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Cover Letters and Synopses

Many emerging authors struggle with the three major components of a query. We briefly review cover letters, samples, and synopses. All pitches to Lakeshore Literary must conform to these standards.

Cover Letters

A good cover letter serves several essential purposes:

  1. Its formatting (or lack thereof) strongly telegraphs the author’s professionalism and skill.
  2. It should offer an introductory hook, hint at the primary plot-and-conflict trajectory, and offer competitive titles.
  3. It explains why the writer is the best person to have written the book — by dint of education, or experience, or publication history, or some combination thereof.
  4. It sticks to one page and doesn’t read as if the author’s mere pitching a sample back-of-the-cover marketing blurb.
  5. The personalization in the letter signifies that the author took the time to pitch this market rather than that market. Generic letters are a red flag for the recipient.

Rely on The Chicago Manual of Style for in-depth guidance about structuring a letter. As a rule, though, your letter will not look as if it were an afterthought.

Cover letters should look like letters.

Book Synopses

A synopsis is not the back-of-the-book marketing copy that readers review. Rather, it’s a highly formalized document that helps editors and agents to determine whether a manuscript is structured correctly and paced effectively. Regardless of whether a given agent or publisher requests a sample chapter or the full manuscript, the synopsis offers a brief high-level overview to help the recipient grasp the story as a whole.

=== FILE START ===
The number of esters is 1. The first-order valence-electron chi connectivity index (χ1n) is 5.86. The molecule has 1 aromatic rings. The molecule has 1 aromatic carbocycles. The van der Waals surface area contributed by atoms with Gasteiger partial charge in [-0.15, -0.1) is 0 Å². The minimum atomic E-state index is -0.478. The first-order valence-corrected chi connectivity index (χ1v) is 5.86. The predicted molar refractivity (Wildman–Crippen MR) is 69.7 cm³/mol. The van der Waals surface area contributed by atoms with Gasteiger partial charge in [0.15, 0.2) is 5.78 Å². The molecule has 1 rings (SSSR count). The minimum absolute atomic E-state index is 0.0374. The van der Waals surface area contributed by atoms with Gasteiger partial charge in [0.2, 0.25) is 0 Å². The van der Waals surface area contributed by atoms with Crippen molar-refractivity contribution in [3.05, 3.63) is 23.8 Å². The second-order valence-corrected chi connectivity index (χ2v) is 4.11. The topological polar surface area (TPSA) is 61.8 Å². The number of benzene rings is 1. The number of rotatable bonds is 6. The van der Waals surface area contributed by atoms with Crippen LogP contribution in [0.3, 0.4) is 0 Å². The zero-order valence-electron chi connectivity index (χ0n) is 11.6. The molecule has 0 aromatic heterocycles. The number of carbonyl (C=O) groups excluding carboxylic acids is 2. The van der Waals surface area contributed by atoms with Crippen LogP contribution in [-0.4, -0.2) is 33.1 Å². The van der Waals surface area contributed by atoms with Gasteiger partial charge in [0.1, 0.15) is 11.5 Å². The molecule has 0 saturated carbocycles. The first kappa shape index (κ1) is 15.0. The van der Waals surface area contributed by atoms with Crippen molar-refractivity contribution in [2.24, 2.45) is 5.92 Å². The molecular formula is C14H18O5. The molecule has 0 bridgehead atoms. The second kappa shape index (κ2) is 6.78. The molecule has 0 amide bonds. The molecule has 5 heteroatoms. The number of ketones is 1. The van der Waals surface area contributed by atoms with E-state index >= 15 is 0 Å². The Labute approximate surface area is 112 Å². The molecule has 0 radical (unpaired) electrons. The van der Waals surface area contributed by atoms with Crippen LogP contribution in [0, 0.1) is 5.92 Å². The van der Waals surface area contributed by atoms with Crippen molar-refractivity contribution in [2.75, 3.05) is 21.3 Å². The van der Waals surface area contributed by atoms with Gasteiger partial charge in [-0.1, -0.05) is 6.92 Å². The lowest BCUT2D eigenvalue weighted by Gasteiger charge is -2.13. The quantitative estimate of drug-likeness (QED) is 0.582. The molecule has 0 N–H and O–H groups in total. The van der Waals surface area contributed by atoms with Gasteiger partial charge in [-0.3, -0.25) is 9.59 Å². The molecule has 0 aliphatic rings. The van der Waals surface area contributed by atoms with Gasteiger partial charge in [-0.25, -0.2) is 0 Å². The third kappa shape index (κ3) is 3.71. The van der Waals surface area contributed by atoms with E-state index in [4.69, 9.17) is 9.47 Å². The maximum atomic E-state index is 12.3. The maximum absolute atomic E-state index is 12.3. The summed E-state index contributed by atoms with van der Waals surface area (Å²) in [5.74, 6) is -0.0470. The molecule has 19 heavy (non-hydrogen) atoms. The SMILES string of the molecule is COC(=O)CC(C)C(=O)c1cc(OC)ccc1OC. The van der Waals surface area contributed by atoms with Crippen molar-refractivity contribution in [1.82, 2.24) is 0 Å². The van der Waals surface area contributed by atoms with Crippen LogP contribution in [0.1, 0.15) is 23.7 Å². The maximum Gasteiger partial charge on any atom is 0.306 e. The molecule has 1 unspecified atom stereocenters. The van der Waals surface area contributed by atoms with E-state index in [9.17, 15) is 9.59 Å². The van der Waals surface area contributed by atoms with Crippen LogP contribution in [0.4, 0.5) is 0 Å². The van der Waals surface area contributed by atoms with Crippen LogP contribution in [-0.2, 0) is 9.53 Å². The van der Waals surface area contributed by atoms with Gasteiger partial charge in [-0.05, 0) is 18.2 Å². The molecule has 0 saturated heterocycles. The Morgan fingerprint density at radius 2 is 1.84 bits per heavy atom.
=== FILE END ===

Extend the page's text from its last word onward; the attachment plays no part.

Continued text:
A sample first page of a novel synopsis.

Please observe the following synopsis rules:

  1. The length of the synopsis should be 1/35th the length of the manuscript, plus or minus 50 words. Thus, a novel of 70,000 words should incur a synopsis of 1,950 to 2,050 words. These wordcount windows are strictly enforced.
  2. Every paragraph of the synopsis corresponds to one chapter of the manuscript.
  3. The synopsis is always written in third-person, present tense, active voice — regardless of the voice of the manuscript.
  4. Major characters (including any character that obtains point-of-view privilege) should be referenced in ALL CAPS the first time the character appears, with a brief appositive to identify the character and his or her role within the story.
  5. A synopsis should summarize the text; it’s never intended as a “marketing tease.”
  6. The synopsis should match the manuscript in its visual presentation — i.e., same typefaces, same margins, same line spacings, same headers.